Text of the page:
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Prawf is a Pauli Test simulation app made with Web Component and RxJS. You can find the reason why I made this in the project repo

Web Component

I chose Web Component because I want to try to experiment with it. I used it briefly in the past and I have no idea what I’m doing so I want to try to use it again.


I was going to use Tailwind but then I realised I use Web Component and I have no idea how to set it up. The second option is Open Props but then I thought it’s a bit overkill for what I’m doing.

Since I don’t use Web Component that much, there are probably some questionable things that I’ve done, and one of them is importing CSS as a string and then including it in the template.

I imported the css string using ?inline directive from Vite to import a file as a string. The result is… there are quite a lot of unnecessary whitespaces which makes the final HTML bigger. I’m sure I could probably minify it, but it’s fine for now.

One of the things that I like from Web Component is component isolation; meaning that other component won’t touch each other, they’re isolated. This is good and bad, the good is I don’t need to worry about accidentally touching other components, the bad is I duplicated a bunch of CSS because I couldn’t use utility classes.

Oh, I also added a darkmode with an animated toggle button because why not ツ It isn’t persisted, though.


Making something Reactive is very easy thanks to RxJS. I don’t think I struggle that much in this section. Again, I don’t use RxJS that much so there is definitely room for improvement.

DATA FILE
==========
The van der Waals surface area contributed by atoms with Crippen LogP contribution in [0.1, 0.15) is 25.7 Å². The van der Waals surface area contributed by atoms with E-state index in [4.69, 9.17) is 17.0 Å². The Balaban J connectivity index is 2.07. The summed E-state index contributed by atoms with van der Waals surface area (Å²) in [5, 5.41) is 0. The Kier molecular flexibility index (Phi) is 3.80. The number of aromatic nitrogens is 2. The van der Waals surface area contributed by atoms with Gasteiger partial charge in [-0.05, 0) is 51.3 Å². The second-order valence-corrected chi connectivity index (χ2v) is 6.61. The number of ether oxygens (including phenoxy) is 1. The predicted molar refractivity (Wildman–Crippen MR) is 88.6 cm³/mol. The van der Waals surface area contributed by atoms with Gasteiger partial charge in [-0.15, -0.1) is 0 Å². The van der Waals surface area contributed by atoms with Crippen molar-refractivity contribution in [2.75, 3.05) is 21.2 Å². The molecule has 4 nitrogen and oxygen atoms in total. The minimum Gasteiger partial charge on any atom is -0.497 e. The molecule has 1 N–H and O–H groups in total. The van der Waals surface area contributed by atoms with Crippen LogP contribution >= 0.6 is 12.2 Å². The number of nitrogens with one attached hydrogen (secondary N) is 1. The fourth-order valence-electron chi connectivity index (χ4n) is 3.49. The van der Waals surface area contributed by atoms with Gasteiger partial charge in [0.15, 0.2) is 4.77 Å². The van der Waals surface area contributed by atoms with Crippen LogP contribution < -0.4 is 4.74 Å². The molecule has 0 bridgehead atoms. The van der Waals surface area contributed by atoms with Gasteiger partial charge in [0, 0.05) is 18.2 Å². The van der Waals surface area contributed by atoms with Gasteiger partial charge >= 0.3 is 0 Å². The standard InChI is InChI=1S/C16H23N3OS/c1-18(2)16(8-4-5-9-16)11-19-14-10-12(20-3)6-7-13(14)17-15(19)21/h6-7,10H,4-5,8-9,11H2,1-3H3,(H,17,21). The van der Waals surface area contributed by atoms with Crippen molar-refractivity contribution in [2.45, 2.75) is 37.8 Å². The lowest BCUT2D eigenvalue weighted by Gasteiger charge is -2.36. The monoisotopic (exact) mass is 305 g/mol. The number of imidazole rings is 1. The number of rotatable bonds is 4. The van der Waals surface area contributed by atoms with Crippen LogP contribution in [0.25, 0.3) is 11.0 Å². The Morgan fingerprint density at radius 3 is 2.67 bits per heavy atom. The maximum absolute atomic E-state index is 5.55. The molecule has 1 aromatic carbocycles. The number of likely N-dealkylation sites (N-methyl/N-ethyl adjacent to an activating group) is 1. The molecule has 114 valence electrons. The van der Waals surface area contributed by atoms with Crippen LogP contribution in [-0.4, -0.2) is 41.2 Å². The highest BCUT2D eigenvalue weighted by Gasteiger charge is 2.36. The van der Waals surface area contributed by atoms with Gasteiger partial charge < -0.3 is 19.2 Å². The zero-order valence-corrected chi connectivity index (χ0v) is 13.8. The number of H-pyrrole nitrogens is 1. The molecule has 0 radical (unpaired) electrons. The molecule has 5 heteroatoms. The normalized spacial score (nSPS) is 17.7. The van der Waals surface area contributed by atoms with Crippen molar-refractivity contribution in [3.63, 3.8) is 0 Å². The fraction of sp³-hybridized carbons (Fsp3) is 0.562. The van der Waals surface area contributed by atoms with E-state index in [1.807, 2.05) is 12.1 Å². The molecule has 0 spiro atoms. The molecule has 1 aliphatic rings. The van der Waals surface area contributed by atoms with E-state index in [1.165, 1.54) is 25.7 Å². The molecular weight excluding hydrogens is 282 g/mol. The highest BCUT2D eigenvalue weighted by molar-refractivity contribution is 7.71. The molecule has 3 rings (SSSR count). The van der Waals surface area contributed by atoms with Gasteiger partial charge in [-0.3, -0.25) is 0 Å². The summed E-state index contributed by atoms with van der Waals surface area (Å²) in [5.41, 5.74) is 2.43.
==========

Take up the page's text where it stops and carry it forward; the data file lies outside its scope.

For example, I re-render the entire component instead of modifying the node that I changed because I feel re-rendering the entire thing is a lot simpler and I don’t think it slows my app.

State Management

I use Svelte quite a bit, so I tried to make svelte/store-style state management using RxJS Subject. Here’s an example.

export let currentTheme: Theme = "light";
export const currentTheme$ = new Subject<ThemeState>();
currentTheme$.subscribe(({ current }) => {
	currentTheme = current;

I use a variable to persist the last state because I couldn’t find a way to “get” the last value from RxJS Subject.


I made a Subject to change the route. The way it works is actually pretty simple. Whenever I want to navigate to another page, I just need to emit a path as a string to the Subject and it will change the route using history.pushState.


I decided to build the chart myself instead of using a library since I only need two; which are lines and bars. I decided to make a smooth curved line. Thanks to this post that I found, I was able to make the chart.

History and Countdown

I used RxJS interval and timer for the countdown timer and just re-render every second. I used css transition for the top bar instead of re-rendering every time because I want it to animate smoothly when it gets shorter.

For the game history, I just pushed an object to a Subject. I also have a currentRound Subject that keeps getting updated by an interval Observable which tracks the current round.

Result Calculation

The result is calculated from the correct answers, incorrect answers, the percentage of the correct answer, answers per round in average, and the standard deviation.

I didn’t know how to decide a smoother chart (consistent) is better than a jagged chart (inconsistent). Fortunately, people at Teknologi Umum pointed me in the right direction, which was to find the standard deviation. It’s just simple math, apparently. I was expecting something more involved but no, it’s just a quick formula that could be done in less than a minute.

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